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Mechanical Engineers: How much writing do you do?

  1. Apr 7, 2012 #1
    Hi! Right now I'm in my 2nd year of Mechanical Engineering. The only three ME classes I'm taking are Fluids/Thermo I, Mechanisms, and ME Lab I. I don't particularly like the first two, but I'm doing fairly well in them and they give me something to do. However, the lab is killing me. Every two weeks we write a 10-20 page technical report. Talking to older MEs, it looks like in the next two years they'll all be 30+. Not to mention in my senior classes, I'll be writing reports upwards of 120 pages! I currently spend more time working on those papers than I do on all of my other homework combined (and I have 5 other classes). Is this what mechanical engineering looks like after college? When my dad was in school he never had to do this much writing. If this is what engineering is now then I don't want to have anything to do with it. Any help would be greatly appreciated!
     
  2. jcsd
  3. Apr 7, 2012 #2
    Engineering is about the design, fabrication and testing of processes and devices. To repeatably do this, you must be able to write documentation in a logical and consistent manner. This is for your own memory and for that of others. A more obvious reason is legal. A single error in your documentation in a life critical application may be the difference between you being in jail or not.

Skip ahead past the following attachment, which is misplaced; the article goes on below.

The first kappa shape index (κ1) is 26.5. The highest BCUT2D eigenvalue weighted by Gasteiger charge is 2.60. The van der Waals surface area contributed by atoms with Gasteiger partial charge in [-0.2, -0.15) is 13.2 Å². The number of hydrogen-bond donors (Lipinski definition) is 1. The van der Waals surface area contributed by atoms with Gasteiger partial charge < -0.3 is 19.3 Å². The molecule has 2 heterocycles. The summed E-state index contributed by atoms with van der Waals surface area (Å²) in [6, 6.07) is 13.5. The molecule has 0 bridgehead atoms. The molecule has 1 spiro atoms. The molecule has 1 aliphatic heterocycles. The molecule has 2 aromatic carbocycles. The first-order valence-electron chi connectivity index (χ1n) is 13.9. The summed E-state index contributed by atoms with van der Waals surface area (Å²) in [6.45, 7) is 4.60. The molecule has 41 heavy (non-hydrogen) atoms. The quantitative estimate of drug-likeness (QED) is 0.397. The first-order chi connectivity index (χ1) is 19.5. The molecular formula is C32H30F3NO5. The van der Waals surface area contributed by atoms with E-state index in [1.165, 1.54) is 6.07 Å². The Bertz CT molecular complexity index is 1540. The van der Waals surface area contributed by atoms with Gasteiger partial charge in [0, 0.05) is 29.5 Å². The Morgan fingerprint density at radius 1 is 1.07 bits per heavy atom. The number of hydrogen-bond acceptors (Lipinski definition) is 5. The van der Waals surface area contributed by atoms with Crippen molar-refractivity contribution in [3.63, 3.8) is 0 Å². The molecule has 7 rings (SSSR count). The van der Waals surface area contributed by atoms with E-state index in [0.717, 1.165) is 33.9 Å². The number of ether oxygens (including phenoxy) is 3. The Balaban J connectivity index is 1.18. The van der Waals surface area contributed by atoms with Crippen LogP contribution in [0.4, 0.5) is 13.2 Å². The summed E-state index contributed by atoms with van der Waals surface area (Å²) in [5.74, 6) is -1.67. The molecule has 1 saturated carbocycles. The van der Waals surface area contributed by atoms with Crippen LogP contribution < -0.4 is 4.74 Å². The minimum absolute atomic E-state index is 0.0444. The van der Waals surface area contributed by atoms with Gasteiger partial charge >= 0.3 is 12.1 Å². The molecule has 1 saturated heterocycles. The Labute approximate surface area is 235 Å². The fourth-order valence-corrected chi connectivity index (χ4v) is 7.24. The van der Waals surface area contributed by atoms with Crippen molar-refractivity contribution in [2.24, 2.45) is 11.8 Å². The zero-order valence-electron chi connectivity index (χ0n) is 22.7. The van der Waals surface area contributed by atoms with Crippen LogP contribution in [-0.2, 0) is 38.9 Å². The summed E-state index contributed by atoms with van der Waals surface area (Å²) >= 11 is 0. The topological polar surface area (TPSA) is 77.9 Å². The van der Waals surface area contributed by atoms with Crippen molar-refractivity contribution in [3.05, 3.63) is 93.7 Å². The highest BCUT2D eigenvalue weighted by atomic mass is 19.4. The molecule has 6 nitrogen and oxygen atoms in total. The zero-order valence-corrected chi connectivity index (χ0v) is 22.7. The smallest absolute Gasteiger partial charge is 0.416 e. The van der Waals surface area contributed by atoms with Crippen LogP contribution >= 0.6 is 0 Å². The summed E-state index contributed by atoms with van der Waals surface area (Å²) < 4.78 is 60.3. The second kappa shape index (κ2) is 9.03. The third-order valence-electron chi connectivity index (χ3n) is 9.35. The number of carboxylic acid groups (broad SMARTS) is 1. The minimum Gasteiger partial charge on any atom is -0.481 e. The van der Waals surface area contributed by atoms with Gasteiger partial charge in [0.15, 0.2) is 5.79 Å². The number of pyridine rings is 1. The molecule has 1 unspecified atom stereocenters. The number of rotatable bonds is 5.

Writing is very important and it is good to see your school train you early to write rigorously.
     
  4. Apr 8, 2012 #3
    While chill_factor is right about in principle I can tell you that my job of 2.5 yrs as a mechanical design engineer has had very little technical writing. Now being able to communicate well will always be important and in that way your school is doing you a favor by being so rigorous but don't worry, there's plenty of ME jobs out there that require minimal technical writing.

    It all depends on what type of job you get, my job focuses on generating 3-D models and drafting them, so I do a huge amount of drawing and a lot of emailing back in forth about various design/manufacturing issues. The closes I'll get to technical writing like that of my school labs would be making power point presentations for design reviews.

    Now if I were a stress engineer at my company I would be writing some more technical papers since I'd be doing certification tests on company products, so they'd want a lab like report for each test. Even then though the methods used in each test would be similar, so unlike school where every experiment is unlike the last I'd eventually get acquainted with how my company wants there reports written and the process would become less tedious.

    So in short, no you aren't doomed to a life of technical writing if you stick with your ME degree (at least if you're not goin for a Ph.D lol), but all that experience your getting in school will definitely help you throughout your career. Managers will often judge you on how professional you can write.
     
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